Portugal, a Maritime Nation
A story by Rachel Warrilow

Portugal is deeply connected to the Atlantic Ocean that flanks its southern and western coasts. Historically, the 1794-kilometer stretch of rugged shoreline has served the country well: providing bountiful fish for commercial gain and serving as a vast launching pad for naval fleets during the 15th century, helping to establish one of the first maritime empires in the world.

Steeped in history, with ancient castles and towns dotted around the country, Portugal is one of the oldest nations in Europe. Despite measuring one-fifth the size of Spain, its only neighbour, Portugal has always fought to be independent, and today, many regions remain well preserved and barely touched by tourism. Now this maritime nation is having a moment, thanks to its distinctive beauty, friendly people, and excellent fish. Portuguese staples include salted cod, known as bacalhau, which has been popular since the 14th century when it was favored by sailors on long voyages at sea. Another favourite is polvo à Lagareiro, a traditional octopus dish drenched in lashings of golden olive oil and the famous Portuguese sardines grilled over charcoal during summertime.
Octant Douro
The Portuguese coast is wildly beautiful. From the Algarve to the Azores Islands, there are wide sweeping bays, golden dunes and secluded cove beaches framed by stacked cliffs and strata rock formations that appear to have been carved by giants. International surfers flock to the towns of Ericeira, Peniche and Cascais for the invigorating Atlantic waves and laid-back lifestyle within easy distance of Lisbon, the capital. In the southernmost region, where the strong Nortada wind blows during summer, the Algarve is home to countless kitesurfing and surf spots that are dotted along the 250-kilometer coast that boasts 300 days of sunshine a year. 

Only two and a half hours from Lisbon, the Algarve is “a vacation paradise offering everything from natural beauty, gourmet cuisine and fine wines, to world-class beaches and golf,” says Katya Bauval, Executive Director of Sales and Marketing of the Vila Vita Collection. Their exclusive portfolio of luxury villas and beachfront residences presents “beautifully imagined and lovingly decorated residences in beachside villages where traditional Algarvian lifestyles persist and raw nature survives.” Bauval describes the region as “a haven of unspoiled beaches and picturesque, white-walled villages, a place of medieval castles, cobblestone streets, where the warmth of the Portuguese people comes from a genuine pride in their home.”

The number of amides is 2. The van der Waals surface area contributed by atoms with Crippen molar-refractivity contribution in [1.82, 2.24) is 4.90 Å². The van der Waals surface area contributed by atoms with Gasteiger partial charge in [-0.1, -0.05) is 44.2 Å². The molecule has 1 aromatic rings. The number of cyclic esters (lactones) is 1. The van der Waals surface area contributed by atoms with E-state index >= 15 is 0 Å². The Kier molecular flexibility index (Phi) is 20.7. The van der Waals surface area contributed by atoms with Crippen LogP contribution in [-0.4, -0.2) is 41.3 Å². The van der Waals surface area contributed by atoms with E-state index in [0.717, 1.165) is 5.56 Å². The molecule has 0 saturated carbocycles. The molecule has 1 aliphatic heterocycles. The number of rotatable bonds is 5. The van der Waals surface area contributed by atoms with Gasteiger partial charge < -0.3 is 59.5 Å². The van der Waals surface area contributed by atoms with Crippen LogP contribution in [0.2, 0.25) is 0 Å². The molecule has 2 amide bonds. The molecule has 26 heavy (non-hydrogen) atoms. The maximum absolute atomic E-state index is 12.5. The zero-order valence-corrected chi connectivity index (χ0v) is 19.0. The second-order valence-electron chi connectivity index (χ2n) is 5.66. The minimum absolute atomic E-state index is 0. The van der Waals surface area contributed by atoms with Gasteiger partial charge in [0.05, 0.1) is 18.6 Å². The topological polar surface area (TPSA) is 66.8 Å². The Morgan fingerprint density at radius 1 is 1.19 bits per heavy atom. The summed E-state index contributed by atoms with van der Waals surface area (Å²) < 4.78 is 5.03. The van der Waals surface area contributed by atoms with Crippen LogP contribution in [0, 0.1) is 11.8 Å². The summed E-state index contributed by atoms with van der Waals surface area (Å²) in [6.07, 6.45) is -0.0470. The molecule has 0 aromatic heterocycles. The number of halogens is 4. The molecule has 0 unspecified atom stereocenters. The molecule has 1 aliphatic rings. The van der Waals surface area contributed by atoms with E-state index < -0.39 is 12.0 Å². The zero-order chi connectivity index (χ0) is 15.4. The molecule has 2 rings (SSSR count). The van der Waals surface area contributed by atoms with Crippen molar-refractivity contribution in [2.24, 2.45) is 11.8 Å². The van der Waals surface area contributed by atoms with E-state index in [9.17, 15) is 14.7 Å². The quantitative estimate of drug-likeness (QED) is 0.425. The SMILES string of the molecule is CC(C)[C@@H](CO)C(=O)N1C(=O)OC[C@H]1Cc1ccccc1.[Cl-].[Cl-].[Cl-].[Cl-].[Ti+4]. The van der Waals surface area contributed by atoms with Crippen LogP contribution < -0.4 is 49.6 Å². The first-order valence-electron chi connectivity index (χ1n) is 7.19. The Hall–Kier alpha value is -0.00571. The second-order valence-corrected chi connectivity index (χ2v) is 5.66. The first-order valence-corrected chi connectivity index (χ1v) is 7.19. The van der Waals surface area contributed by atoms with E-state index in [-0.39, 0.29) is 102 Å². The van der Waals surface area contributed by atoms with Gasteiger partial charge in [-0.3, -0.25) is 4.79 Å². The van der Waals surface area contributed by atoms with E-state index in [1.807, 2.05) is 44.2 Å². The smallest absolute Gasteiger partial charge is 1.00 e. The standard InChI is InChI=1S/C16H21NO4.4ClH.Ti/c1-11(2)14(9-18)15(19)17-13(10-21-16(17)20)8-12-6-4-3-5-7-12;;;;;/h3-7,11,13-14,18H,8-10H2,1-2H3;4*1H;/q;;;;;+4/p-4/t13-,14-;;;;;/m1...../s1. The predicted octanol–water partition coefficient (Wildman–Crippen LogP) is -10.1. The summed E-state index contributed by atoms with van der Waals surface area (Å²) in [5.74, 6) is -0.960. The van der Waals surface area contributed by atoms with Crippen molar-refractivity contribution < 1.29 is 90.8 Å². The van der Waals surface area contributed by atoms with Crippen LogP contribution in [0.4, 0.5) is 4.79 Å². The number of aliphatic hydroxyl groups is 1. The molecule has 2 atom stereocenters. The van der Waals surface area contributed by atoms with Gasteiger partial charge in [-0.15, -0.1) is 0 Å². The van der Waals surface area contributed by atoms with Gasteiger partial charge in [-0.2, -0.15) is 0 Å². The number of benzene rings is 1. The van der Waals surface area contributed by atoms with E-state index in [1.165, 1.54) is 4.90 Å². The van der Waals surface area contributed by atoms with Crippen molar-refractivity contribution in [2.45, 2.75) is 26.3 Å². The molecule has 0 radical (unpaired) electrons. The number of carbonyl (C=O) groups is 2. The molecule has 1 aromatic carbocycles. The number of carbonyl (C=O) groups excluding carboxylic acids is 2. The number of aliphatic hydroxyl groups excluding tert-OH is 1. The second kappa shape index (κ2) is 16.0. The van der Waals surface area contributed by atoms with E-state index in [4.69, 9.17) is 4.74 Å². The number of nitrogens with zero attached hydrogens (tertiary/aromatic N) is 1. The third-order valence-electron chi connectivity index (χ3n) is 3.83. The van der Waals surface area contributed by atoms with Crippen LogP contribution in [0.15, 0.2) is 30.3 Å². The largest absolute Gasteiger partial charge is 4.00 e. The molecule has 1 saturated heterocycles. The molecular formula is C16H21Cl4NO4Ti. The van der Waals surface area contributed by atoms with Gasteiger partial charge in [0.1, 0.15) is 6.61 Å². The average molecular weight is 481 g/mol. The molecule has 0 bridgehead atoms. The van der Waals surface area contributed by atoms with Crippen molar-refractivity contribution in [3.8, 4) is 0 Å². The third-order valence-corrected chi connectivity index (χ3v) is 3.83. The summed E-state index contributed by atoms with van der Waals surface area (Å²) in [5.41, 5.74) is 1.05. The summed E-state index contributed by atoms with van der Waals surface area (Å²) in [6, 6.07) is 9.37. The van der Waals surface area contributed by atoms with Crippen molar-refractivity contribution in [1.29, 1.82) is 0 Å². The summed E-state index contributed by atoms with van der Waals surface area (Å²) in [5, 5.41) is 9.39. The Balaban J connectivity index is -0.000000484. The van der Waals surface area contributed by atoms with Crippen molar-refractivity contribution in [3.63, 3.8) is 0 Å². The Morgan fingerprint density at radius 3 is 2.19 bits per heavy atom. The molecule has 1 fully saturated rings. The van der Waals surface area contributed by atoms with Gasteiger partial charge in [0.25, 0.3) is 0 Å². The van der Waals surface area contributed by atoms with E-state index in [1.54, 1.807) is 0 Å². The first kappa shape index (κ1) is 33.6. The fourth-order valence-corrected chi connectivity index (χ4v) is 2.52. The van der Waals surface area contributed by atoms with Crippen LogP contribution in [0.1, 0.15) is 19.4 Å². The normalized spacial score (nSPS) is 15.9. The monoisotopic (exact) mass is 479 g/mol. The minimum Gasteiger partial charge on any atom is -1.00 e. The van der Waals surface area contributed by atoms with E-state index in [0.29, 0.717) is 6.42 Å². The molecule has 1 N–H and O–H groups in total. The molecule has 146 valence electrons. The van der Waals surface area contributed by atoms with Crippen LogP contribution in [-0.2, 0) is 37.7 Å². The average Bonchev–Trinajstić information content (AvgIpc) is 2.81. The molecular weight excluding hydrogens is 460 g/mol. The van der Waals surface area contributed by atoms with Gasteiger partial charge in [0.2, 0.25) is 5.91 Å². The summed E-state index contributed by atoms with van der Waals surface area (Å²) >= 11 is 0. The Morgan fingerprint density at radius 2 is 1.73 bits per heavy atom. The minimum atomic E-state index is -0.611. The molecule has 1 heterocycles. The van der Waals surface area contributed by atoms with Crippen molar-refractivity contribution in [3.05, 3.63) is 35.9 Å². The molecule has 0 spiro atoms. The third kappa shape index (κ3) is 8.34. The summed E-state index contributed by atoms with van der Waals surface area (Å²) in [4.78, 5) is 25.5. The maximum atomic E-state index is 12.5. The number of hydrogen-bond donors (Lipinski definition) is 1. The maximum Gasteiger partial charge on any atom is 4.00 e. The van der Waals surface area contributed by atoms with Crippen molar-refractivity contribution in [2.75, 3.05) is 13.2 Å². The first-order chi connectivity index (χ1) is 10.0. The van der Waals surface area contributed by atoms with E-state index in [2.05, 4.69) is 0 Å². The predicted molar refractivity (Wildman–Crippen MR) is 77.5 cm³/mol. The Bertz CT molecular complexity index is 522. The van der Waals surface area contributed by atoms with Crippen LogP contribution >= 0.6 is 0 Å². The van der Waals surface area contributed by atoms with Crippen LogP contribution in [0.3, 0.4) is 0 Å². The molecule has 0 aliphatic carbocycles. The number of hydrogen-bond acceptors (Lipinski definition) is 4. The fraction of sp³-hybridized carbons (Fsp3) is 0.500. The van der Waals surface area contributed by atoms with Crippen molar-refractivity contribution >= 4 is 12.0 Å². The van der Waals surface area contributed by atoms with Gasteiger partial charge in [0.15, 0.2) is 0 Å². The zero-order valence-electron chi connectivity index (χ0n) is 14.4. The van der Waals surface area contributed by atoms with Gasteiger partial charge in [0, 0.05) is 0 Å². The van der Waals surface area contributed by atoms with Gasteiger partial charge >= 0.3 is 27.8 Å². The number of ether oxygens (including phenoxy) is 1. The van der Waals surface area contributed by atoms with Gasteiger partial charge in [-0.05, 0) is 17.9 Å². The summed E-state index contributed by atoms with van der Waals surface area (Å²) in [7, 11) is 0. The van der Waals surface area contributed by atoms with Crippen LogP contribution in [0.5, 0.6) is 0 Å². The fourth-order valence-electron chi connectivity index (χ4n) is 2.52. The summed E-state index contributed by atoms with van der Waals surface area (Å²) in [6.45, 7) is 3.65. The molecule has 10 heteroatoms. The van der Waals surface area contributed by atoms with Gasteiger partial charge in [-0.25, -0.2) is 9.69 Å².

A member of The Leading Hotels of the World with a five-star classification, the Vila Vita Collection ensures the highest levels of comfort, style and service. “Each villa is a secluded sanctuary-like retreat in the authentic Algarve.” From the Red Chalet, a listed historical building in Armação de Pêra, to Villa Alegria, a contemporary clifftop residence in the village of Salema with beach and ocean views, Vila Vita has a dream repertoire of holiday gems in undiscovered locations. “The time-forgotten fishing village of Salema, where we have several of our villas, is home to some of the most famous rock formations in the region and the warmest of welcomes,” says Bauval. "This is a place where we can enjoy the simplest of pleasures, where life needn't be so difficult.”

From the seaside to the city, the capital Lisbon is set on the waterfront along the river Tagus, a charming meld of the past - cobbled alleyways and hills climbed by rattling trams - and present -the cool clubs and late-night bars of hip Bairro Alto. A vibrant intercultural melting pot of nationalities, including Brazilians, Cape Verdeans and Chinese, this modern metropolis is bursting with life and colour, now mentioned in the same breath as cosmopolitan hubs like London, Paris, Rome and Barcelona. The pretty historical centre known as Alfama is brimming with gastronomic restaurants, bars, art galleries and boutique hotels housed within characterful buildings. Castelo de São Jorge, a Moorish castle dating back to the 1100s, sits on a hilltop overlooking the red-tiled roofs of the city beyond. Pastel-coloured buildings are adorned with quintessential Portuguese tiles known as azulejos, decorated with every possible pattern and colour.
                           TempoVip DMC Portugal
                          Maison Albar Hotels Le Monumental Palace